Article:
The period covered in this case extends to over 10 years. I won’t write all the places as there are around 16. He seems to have stayed 6-7 months in most cases. Nine residences saw Thomas for 5-9 months. He lived at 112(?) Gallowgate for a year and was 2 years at Commerce Street in Govan and at Thistle Street in Govan for 2 years as well.
At the bottom the application Mr Williamson, the assistant inspector notes that “being old and in ill health he is not able to work. I think his family might be able to support him.”
Another application was made on 21st October 1870, ie, over a year later. Possibly Thomas had indeed been looked after by his family in some way during the intervening period but the second application shows that if so they, too, had struggled to help him. Thomas was living at 44 Havannah something where he was lodging with a Mary Adams. The author of this document believed in spirally letters as an artform. The visit took place the next day at 10:40am. Thomas was a Protestant and suffered from influenza. His wife Jean Ferguson was a native of Kilbarchan and dead 16 years. If correct that would mean she died the year before statutory registration.
It contains the same information as the previous form regarding his family, except that James is now said to be in New Zealand and Janet’s whereabouts are unknown. The inspector notes “He says that he is well known to Mr Lemon (?) inspector of poor Eastwood. This suggests that Thomas had been struggling for some time.
The next page tells us that he had been with Ms Adams for a month and had had various lodgings in Glasgow for 16 years. It adds, “He has been twice an inmate of Barrhill within the last 12 months and was also an inmate of Govan Poorhouse 5 or 6 years.”
He was admitted to the poorhouse and left on the 25th, only 4 days later, at his own request. On the 31st he reapplied and left again on the 21st November.
The rest of the page describes a pattern of Thomas entering and leaving the poorhouse on several occasions. He stayed for a few days or a week each time (June 1873, Feb-March 1873, December 1880-Jan 1881). On one occasion he applied to enter, was given permission, but did not appear. This was in May 1873. Thomas had applied with his wife. This is interesting because Jean Ferguson was dead. I bought a copy of the application of the woman in question and it also raises questions about quite who she was- there are a few names that she has used and different husband’s names given.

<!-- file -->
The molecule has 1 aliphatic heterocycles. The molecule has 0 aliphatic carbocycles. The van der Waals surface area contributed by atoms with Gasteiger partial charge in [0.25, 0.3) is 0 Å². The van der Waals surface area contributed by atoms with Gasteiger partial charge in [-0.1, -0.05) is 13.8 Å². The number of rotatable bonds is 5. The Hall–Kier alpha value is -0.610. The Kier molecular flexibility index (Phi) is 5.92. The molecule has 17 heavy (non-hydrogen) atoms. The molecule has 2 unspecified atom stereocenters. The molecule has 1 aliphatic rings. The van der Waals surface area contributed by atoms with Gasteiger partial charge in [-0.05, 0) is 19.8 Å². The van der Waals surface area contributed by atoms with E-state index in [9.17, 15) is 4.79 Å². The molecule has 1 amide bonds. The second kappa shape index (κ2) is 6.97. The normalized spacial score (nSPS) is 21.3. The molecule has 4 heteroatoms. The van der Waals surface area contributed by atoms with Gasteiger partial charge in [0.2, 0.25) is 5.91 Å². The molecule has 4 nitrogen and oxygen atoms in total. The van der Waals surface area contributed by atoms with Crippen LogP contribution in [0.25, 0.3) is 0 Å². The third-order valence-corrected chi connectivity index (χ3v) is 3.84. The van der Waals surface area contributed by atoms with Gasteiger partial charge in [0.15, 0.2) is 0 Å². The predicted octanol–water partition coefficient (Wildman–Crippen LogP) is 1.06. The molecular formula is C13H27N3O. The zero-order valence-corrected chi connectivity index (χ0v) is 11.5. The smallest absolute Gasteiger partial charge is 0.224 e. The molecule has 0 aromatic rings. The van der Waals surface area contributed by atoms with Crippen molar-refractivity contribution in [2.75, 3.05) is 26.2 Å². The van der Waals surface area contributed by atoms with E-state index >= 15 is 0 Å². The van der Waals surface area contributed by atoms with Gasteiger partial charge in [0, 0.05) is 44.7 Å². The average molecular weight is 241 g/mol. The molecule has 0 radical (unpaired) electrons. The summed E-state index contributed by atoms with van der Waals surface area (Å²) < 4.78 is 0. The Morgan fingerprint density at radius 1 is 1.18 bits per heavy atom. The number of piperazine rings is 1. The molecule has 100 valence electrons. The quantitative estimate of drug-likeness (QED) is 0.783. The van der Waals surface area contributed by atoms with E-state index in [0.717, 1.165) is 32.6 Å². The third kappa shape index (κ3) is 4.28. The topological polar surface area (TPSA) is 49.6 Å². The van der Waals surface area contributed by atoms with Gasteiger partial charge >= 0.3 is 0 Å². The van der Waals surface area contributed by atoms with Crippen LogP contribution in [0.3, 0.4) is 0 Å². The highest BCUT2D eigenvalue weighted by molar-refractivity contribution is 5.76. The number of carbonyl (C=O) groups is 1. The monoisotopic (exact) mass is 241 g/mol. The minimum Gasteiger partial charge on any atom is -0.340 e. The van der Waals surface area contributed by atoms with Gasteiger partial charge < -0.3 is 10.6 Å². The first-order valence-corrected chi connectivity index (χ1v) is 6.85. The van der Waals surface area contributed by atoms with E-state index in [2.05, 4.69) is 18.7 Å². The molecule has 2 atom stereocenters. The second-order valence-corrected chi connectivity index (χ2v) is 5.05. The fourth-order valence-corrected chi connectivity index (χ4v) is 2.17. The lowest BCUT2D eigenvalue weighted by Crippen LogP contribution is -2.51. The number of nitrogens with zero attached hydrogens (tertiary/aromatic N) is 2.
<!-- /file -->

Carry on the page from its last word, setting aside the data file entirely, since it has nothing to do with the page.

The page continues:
The application of 25th February 1878 says he was at 55 Duke Street and a Dr Mather had seen his “back low left Debility.” It then says family all in New Zealand. This is quite untrue.
The admission on 17th December 1880 was from a lodging at McAlpin Street because of bronchitis. Dr Robertson had certified this. The family had now reappeared: Alexander at 3 Richard Street and Margaret was a widow at Soho Street. James and Thomas were in New Zealand. Janet had not resurfaced- residence unknown, it says. Thomas had been at Abbey Poorhouse for 6 weeks on the account of the parish of Eastwood, left on 9th December (I believe). In red ink it notes “11/5/81 Died in poorhouse Friday.”
Jean Davis tells me that Thomas had two sisters, named Christina and Janet. Christina went to Australia.
http://www.pollokshaws.org.uk/Pollokshaws%20-%20A%20Brief%20History.pdf contains a lot of information on the history of Pollokshaws, including the fact that weavers in 1836 were paid £10- and that stone cottages some 17 feet square, covered with thatch or tile had been built in the 1790s. Perhapd Thomas was born in such a cottage. The area was becoming industrilaised and the main road had a gravel surface. The village had become a town but was apparently a pleasant place.”From 1801, when the parish population was 3850, the number of inhabitants rapidly increased until in 1850 there were some 8800 residents.” (from above website).
Alexander Dow and Elizabeth Baxter’s Family
In 1861 Thomas’s son Alexander and his wife Elizabeth Baxter were living at 34 William Street, Barony, Glasgow. They had been married less than two years. With them was their first child Thomas (less than one month old according to the census) and Alexander’s elder brother Thomas who was a tinsmith. Also living there was a teenaged boarder named Dugald Fletcher (Census 644/08 081/000). Alexander was a joiner.
They were still living at William Street in 1871, now with six children. A Janet Duncan, described as a sister in law, is also there. At 53 she was 20 years older than Elizabeth and the name Duncan suggests that she was illegitimate. Her birthplace was Kirkliston in Linlithgow (Census 644/07 094/000). There were 19 occupants at this address in 1875. Rent varied between £7-10 and £8-15.